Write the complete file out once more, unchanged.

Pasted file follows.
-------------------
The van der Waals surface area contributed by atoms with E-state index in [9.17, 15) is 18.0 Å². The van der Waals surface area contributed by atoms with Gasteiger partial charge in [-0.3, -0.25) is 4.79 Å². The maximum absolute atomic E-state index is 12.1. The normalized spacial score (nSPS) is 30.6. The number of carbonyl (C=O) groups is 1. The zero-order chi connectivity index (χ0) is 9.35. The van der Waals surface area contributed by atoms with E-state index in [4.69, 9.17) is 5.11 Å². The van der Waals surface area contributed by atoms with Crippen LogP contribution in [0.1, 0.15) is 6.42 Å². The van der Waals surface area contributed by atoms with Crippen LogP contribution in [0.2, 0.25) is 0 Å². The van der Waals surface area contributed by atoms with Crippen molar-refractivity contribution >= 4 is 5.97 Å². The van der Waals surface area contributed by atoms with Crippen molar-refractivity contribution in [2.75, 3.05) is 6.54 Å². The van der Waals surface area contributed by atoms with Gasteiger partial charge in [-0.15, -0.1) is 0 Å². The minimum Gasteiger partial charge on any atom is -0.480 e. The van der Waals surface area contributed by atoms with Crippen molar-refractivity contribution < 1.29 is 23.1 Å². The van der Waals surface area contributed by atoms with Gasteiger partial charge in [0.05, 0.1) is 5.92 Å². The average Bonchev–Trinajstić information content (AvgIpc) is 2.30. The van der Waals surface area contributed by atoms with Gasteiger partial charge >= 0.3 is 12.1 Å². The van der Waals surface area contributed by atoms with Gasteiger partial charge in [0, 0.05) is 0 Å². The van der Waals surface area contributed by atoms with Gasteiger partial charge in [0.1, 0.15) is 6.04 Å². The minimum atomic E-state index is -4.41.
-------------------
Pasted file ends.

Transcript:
The van der Waals surface area contributed by atoms with E-state index in [9.17, 15) is 18.0 Å². The van der Waals surface area contributed by atoms with Gasteiger partial charge in [-0.3, -0.25) is 4.79 Å². The maximum absolute atomic E-state index is 12.1. The normalized spacial score (nSPS) is 30.6. The number of carbonyl (C=O) groups is 1. The zero-order chi connectivity index (χ0) is 9.35. The van der Waals surface area contributed by atoms with E-state index in [4.69, 9.17) is 5.11 Å². The van der Waals surface area contributed by atoms with Crippen LogP contribution in [0.1, 0.15) is 6.42 Å². The van der Waals surface area contributed by atoms with Crippen LogP contribution in [0.2, 0.25) is 0 Å². The van der Waals surface area contributed by atoms with Crippen molar-refractivity contribution >= 4 is 5.97 Å². The van der Waals surface area contributed by atoms with Crippen molar-refractivity contribution in [2.75, 3.05) is 6.54 Å². The van der Waals surface area contributed by atoms with Gasteiger partial charge in [-0.15, -0.1) is 0 Å². The minimum Gasteiger partial charge on any atom is -0.480 e. The van der Waals surface area contributed by atoms with Crippen molar-refractivity contribution < 1.29 is 23.1 Å². The van der Waals surface area contributed by atoms with Gasteiger partial charge in [0.05, 0.1) is 5.92 Å². The average Bonchev–Trinajstić information content (AvgIpc) is 2.30. The van der Waals surface area contributed by atoms with Gasteiger partial charge >= 0.3 is 12.1 Å². The van der Waals surface area contributed by atoms with Gasteiger partial charge in [0, 0.05) is 0 Å². The van der Waals surface area contributed by atoms with Gasteiger partial charge in [0.1, 0.15) is 6.04 Å². The minimum atomic E-state index is -4.41.